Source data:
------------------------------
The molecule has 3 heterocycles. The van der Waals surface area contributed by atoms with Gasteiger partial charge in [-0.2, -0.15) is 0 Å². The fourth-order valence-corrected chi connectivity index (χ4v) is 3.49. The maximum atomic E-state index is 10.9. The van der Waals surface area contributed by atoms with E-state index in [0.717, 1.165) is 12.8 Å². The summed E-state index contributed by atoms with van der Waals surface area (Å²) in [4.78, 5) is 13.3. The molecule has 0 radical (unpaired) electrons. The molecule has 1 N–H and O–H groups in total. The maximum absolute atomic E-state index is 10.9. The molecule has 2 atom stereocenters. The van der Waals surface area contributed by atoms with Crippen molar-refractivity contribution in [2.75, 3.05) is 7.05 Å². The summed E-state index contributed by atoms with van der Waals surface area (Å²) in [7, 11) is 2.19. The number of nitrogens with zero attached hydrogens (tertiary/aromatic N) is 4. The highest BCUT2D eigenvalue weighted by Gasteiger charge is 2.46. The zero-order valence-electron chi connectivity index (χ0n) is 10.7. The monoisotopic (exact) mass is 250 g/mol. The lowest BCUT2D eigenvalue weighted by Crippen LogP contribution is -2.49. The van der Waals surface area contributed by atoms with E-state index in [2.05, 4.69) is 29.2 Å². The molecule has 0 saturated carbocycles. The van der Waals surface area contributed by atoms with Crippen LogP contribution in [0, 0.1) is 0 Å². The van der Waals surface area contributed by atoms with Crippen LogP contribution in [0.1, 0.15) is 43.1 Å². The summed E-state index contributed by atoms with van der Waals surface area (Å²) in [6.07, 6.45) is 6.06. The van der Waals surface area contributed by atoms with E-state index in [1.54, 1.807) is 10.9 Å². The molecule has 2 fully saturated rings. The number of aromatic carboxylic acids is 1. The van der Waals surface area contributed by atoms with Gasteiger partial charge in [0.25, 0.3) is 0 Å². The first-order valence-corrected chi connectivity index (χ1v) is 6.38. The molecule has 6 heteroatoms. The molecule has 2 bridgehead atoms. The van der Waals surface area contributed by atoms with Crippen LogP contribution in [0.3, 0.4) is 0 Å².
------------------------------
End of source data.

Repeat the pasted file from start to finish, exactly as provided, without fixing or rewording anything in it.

The molecule has 3 heterocycles. The van der Waals surface area contributed by atoms with Gasteiger partial charge in [-0.2, -0.15) is 0 Å². The fourth-order valence-corrected chi connectivity index (χ4v) is 3.49. The maximum atomic E-state index is 10.9. The van der Waals surface area contributed by atoms with E-state index in [0.717, 1.165) is 12.8 Å². The summed E-state index contributed by atoms with van der Waals surface area (Å²) in [4.78, 5) is 13.3. The molecule has 0 radical (unpaired) electrons. The molecule has 1 N–H and O–H groups in total. The maximum absolute atomic E-state index is 10.9. The molecule has 2 atom stereocenters. The van der Waals surface area contributed by atoms with Crippen molar-refractivity contribution in [2.75, 3.05) is 7.05 Å². The summed E-state index contributed by atoms with van der Waals surface area (Å²) in [7, 11) is 2.19. The number of nitrogens with zero attached hydrogens (tertiary/aromatic N) is 4. The highest BCUT2D eigenvalue weighted by Gasteiger charge is 2.46. The zero-order valence-electron chi connectivity index (χ0n) is 10.7. The monoisotopic (exact) mass is 250 g/mol. The lowest BCUT2D eigenvalue weighted by Crippen LogP contribution is -2.49. The van der Waals surface area contributed by atoms with E-state index in [2.05, 4.69) is 29.2 Å². The molecule has 0 saturated carbocycles. The van der Waals surface area contributed by atoms with Crippen LogP contribution in [0, 0.1) is 0 Å². The van der Waals surface area contributed by atoms with Crippen LogP contribution in [0.1, 0.15) is 43.1 Å². The summed E-state index contributed by atoms with van der Waals surface area (Å²) in [6.07, 6.45) is 6.06. The van der Waals surface area contributed by atoms with E-state index in [1.54, 1.807) is 10.9 Å². The molecule has 2 fully saturated rings. The number of aromatic carboxylic acids is 1. The van der Waals surface area contributed by atoms with Gasteiger partial charge in [0.25, 0.3) is 0 Å². The first-order valence-corrected chi connectivity index (χ1v) is 6.38. The molecule has 6 heteroatoms. The molecule has 2 bridgehead atoms. The van der Waals surface area contributed by atoms with Crippen LogP contribution in [0.3, 0.4) is 0 Å².